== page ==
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-   -   Dead dogwood tree (http://www.penturners.org/forum/f178/dead-dogwood-tree-150710/)

Woodchipper 09-30-2017 07:03 PM

Dead dogwood tree
 
I have a dead dogwood tree in my backyard that needs to come down. Not sure how it died- one day it was OK and then, leaves didn't come out and part of the bark (no puns here, OK?) is coming off. I'm thinking lightning kill but there are trees around it that are over 75 feet tall and they are OK. There is one tree that has a broken branch just hanging- maybe lightning and then to the dogwood?
Would it be salvageable for blanks or other turning? When I cut it, what should I look for in the wood or grain? It is about 16 inches in diameter at the ground. Thanks. Hate to turn into firewood.

mark james 09-30-2017 07:50 PM

Quote:

Originally Posted by Woodchipper (Post 1944390)
I have a dead dogwood tree in my backyard that needs to come down. Not sure how it died- one day it was OK and then, leaves didn't come out and part of the bark (no puns here, OK?) is coming off. I'm thinking lightning kill but there are trees around it that are over 75 feet tall and they are OK. There is one tree that has a broken branch just hanging- maybe lightning and then to the dogwood?
Would it be salvageable for blanks or other turning? When I cut it, what should I look for in the wood or grain? It is about 16 inches in diameter at the ground. Thanks. Hate to turn into firewood.

I would certainly try to harvest some bowl blanks and sections for future pen blanks. Cut; anchorseal (or other end grain sealers); put away to dry; patience... Nothing lost but some effort.

Have fun.

gimpy 09-30-2017 08:20 PM

When you say “put away to dry” do you store it inside/ outside under tarps. Please explain, thank you


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KenV 09-30-2017 09:10 PM

Dogwood can be a very desirable wood for its ability to take and hold fine detail. In days of yore, it was used to make bobbins and shuttles for weaving mills. It is finer grain than maple and very hard. Makes great mallets, tool handles.

The pieces I have are bla for color and fancy grain. It accepts inks and dye well.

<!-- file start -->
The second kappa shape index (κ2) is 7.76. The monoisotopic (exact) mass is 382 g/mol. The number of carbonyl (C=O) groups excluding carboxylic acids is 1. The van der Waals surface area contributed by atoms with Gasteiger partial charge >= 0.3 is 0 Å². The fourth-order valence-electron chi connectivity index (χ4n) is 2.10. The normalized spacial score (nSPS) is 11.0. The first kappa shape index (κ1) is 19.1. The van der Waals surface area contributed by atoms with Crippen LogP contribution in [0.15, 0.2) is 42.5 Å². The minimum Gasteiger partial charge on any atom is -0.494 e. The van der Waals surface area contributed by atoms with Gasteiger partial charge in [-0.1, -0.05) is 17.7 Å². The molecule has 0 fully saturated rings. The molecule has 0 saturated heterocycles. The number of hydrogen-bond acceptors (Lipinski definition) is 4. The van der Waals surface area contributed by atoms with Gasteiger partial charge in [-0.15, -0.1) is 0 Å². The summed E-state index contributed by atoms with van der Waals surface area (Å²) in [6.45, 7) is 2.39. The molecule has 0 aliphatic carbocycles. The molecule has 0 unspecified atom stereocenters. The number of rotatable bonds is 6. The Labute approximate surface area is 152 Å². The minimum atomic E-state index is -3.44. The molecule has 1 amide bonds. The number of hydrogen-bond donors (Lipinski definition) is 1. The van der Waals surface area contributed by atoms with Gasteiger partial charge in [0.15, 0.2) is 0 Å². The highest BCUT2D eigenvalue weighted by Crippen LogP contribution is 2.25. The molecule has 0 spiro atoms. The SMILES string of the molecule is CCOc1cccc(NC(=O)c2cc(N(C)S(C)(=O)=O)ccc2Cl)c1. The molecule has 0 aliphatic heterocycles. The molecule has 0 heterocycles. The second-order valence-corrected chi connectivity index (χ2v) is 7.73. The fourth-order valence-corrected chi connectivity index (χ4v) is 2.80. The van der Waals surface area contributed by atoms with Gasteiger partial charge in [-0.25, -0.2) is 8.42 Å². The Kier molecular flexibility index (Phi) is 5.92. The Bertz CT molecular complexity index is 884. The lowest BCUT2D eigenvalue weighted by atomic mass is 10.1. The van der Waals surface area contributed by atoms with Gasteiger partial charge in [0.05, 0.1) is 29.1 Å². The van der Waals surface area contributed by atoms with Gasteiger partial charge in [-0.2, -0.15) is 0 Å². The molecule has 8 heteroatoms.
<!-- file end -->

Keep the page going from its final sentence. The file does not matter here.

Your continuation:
Look to the butt of the tree and the root ball for " root burl"

While not exciting for pens, makes nice ornaments, turned spoons and ladles (see Raffin book more turning projects).

Nice wood to work with.

PatrickR 09-30-2017 09:44 PM

Quote:

Originally Posted by gimpy (Post 1944398)
When you say “put away to dry” do you store it inside/ outside under tarps. Please explain, thank you


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Not under a tarp. It will need air circulation. Google it and find a drying method that works for you. I use any paint I have on hand for end sealing, several coats, enough that it stops soaking in.

KenV 09-30-2017 10:05 PM

Do you have powder post beedles in your area???

If so, storing off the ground reduces risk of infestation. Bringing infested wood into the shop is risky..... Having beetles in the house framing is not good.

Woodchipper 10-01-2017 10:59 AM

Store outside in a storage building, off the floor. Will watch for undesirable critters. Not sure of powder post beetles but my son had some in hardwood flooring...imported. Would find tiny holes with fine wood dust around them, if that is what you are talking about.

KenV 10-01-2017 11:30 AM

Yup!!! The holes and the "dust" is sign of adults leaving and ready to lay eggs for the next generation.

There are a couple of borate treatments that can be used.

gimpy 10-03-2017 07:21 PM

Thanks all, I will remove the tarp and put them on a pallet with something to cover the top and let air flow though them from front to back


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